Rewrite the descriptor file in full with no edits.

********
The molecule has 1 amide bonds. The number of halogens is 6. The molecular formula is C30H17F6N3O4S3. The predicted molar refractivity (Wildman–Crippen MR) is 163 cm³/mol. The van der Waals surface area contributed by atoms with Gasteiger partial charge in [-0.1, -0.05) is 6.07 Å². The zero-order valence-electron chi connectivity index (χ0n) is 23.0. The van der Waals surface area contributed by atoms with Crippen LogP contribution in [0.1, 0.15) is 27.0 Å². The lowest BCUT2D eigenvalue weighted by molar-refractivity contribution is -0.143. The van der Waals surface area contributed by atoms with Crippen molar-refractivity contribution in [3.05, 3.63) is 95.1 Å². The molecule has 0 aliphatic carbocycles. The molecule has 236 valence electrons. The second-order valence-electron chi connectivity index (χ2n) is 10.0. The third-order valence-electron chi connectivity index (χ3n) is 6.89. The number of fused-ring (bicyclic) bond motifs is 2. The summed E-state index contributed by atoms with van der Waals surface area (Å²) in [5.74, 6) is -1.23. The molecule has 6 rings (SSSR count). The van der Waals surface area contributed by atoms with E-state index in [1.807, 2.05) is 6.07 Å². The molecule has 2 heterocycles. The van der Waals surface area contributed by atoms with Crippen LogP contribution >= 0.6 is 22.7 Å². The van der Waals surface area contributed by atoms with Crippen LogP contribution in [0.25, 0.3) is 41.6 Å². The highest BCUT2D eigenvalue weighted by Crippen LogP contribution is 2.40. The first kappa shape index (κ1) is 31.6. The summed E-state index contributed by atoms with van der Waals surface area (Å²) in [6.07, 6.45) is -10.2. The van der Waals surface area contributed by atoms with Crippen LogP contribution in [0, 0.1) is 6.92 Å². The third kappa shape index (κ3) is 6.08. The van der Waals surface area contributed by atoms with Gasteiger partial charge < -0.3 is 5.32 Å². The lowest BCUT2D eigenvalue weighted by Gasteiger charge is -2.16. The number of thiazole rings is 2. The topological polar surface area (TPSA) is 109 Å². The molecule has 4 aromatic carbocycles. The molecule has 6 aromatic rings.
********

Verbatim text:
The molecule has 1 amide bonds. The number of halogens is 6. The molecular formula is C30H17F6N3O4S3. The predicted molar refractivity (Wildman–Crippen MR) is 163 cm³/mol. The van der Waals surface area contributed by atoms with Gasteiger partial charge in [-0.1, -0.05) is 6.07 Å². The zero-order valence-electron chi connectivity index (χ0n) is 23.0. The van der Waals surface area contributed by atoms with Crippen LogP contribution in [0.1, 0.15) is 27.0 Å². The lowest BCUT2D eigenvalue weighted by molar-refractivity contribution is -0.143. The van der Waals surface area contributed by atoms with Crippen molar-refractivity contribution in [3.05, 3.63) is 95.1 Å². The molecule has 0 aliphatic carbocycles. The molecule has 236 valence electrons. The second-order valence-electron chi connectivity index (χ2n) is 10.0. The third-order valence-electron chi connectivity index (χ3n) is 6.89. The number of fused-ring (bicyclic) bond motifs is 2. The summed E-state index contributed by atoms with van der Waals surface area (Å²) in [5.74, 6) is -1.23. The molecule has 6 rings (SSSR count). The van der Waals surface area contributed by atoms with E-state index in [1.807, 2.05) is 6.07 Å². The molecule has 2 heterocycles. The van der Waals surface area contributed by atoms with Crippen LogP contribution >= 0.6 is 22.7 Å². The van der Waals surface area contributed by atoms with Crippen LogP contribution in [0.25, 0.3) is 41.6 Å². The highest BCUT2D eigenvalue weighted by Crippen LogP contribution is 2.40. The first kappa shape index (κ1) is 31.6. The summed E-state index contributed by atoms with van der Waals surface area (Å²) in [6.07, 6.45) is -10.2. The van der Waals surface area contributed by atoms with Crippen LogP contribution in [0, 0.1) is 6.92 Å². The third kappa shape index (κ3) is 6.08. The van der Waals surface area contributed by atoms with Gasteiger partial charge < -0.3 is 5.32 Å². The lowest BCUT2D eigenvalue weighted by Gasteiger charge is -2.16. The number of thiazole rings is 2. The topological polar surface area (TPSA) is 109 Å². The molecule has 4 aromatic carbocycles. The molecule has 6 aromatic rings.